Partnering pays off for Mercury communications marketing firm
Bonnie Moyer Topczewski thought she had an ideal situation when she started her own marketing communications firm in 1999.
She had worked for the Owens-Darr and Advertising Boelter and Lincoln agencies and learned some great business practices from those companies.
"I didn’t want any employees," she recalled during a recent interview at the Brookfield offices of her Mercury Communication Partners.
Yet she wouldn’t be alone, despite not having employees and working at home.
She would partner with the right people for the right jobs.
And it worked very well. Too well.
"We just grew," Moyer Topczewski said. "I saw that we had something pretty serious here, something we really had to pay attention to."
The business eventually moved out of what was her children’s toy room, into leased office space, ending up in an office complex along 124th Street in Brookfield today, with 10 employees.
And it’s time to move again. This fall, Mercury Communication Partners will move to Elm Grove, leasing 5,600 square feet of space in the Reinders feed mill building.
Kubala Washatko architects is coming up with the design, transforming the current seed-mixing space into offices. (The seed operation is moving to Oak Creek.)
Mercury will have twice the space the firm now has. And it will have room for growth.
Keeping with her philosophy of employee involvement, Moyer Topczewski asked her staff about the change and the opportunities it presented. "We discussed it as a group, and everybody said ‘Yes, let’s go for it,’" she said.
But Moyer Topczewski doesn’t want to grow too much. "I want to keep it small," she said. "The new office will have room for 20 people – that’s the maximum I want to build this to."
The company is also rolling out a new corporate image, with the solo Mercury name preceded by the familiar flamed shoe of the Roman god Mercury.
Mercury was the messenger to the other Roman gods, due to his swiftness and speed, Moyer Topczewski notes. He was the god of commerce, the protector of merchants and travelers, and served as ambassador for integrity and ethics.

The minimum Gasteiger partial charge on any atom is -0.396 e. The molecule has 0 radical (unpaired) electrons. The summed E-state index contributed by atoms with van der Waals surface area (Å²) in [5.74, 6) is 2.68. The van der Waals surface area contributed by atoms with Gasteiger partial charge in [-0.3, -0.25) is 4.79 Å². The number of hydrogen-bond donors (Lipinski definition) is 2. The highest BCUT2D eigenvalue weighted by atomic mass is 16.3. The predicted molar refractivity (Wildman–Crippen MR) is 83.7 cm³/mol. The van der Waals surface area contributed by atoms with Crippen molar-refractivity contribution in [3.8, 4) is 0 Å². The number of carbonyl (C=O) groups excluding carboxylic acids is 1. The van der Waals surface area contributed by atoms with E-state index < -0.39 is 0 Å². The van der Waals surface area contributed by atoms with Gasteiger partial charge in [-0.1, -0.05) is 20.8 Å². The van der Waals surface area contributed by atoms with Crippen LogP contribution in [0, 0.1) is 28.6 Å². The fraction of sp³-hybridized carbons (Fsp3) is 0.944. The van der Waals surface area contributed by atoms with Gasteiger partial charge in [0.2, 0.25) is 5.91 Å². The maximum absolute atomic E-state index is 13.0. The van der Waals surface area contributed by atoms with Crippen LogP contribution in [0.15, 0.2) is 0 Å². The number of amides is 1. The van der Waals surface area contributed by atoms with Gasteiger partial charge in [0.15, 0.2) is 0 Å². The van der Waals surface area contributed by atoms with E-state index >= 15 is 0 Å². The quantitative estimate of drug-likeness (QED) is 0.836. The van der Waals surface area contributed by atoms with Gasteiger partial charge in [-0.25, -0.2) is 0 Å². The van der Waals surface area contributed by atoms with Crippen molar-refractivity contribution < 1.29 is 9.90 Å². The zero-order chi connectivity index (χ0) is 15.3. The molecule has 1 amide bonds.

"That’s a good umbrella to keep us honest," Moyer Topczewski says. It’s about delivering ideas quickly and flawlessly and with integrity and ethics.
As a reminder of those missions, everyone on staff wears an old Mercury dime. Those caught without their dime pay a penalty – but a positive one, like bringing in a snack.
It’s all part of making Mercury Communication Partners an enjoyable place to work.
Moyer Topczewski tells of a vendor who has asked to come in and help answer the telephones at Mercury after she retires from her own job.
A family place
So good that, when the staff has to work late on a project, it’s not unusual for their children to come along to play while the parents work. Moyer Topczewski’s own office has a stack of infant things for when her 18-month-old daughter is there.
"We have a very different environment here," she says. "Family members come in, vendors come in just to hang around."
An obvious buzz of energy filled the air the day a reporter visited the firm – a regular atmosphere there, Moyer Topczewski says, noting the staff’s commitment to the company.
She’s confident the buzz would continue in her absence. "If I wanted to take a month off, I have no concern that this place would not thrive," she says.
But she has no plans for an extended leave or early retirement. "This is too much fun," she says.
And there’s business growth to enjoy, too. Mercury Communication Partners has about $12 million in billings now, Moyer Topczewski says. She can see capitalizing out at about $35 million, at that 20-employee level her new offices will accommodate.
How will it get to that point? Strategically. "You need to stop every now and then and ask yourself where you are going as a company," Moyer Topczewski says. "If you’re on the right path, OK. If not, you need to reengineer."
Mercury Communication Partners recently went through one of those reviews, recommitting itself to its Mercury ideals.
And Moyer Topczewski recommitted to having the right people on the bus. She says her core group "has been around the block" at other, sometimes larger agencies. "They’ve done the big agencies; they’ve done the multiple agencies."
Moyer Topczewski first worked for the former agency run by John Owens and Bob Darr. "I was afforded a lot of opportunity to learn. John taught me how to let people do their jobs and to hire people smarter than yourself and to give those people what they need to get their jobs done."
She later worked for John Lincoln, where she continued to learn about partnering and about going after business. "John really allowed me to run with a lot of business," she said. "And he taught me the value of collaboration and how to really explore those opportunities."
Besides leadership and management experience from those two, she culls "bits and pieces" from books by and about other agency moguls. "You can always extrapolate something that’s good," she says.
Another source of good ideas has been the Council of Small Business Executives roundtable at the Metropolitan Milwaukee Association of Commerce. "It’s a good group to bounce ideas off of," she says.
Bonnie Moyer Topczewski
Education: Marquette University, B.A.
Leadership Philosophy: Surround yourself with smart people that have courage, commitment and passion — and aren’t afraid to use it.
May 30, 2003 Small Business Times, Milwaukee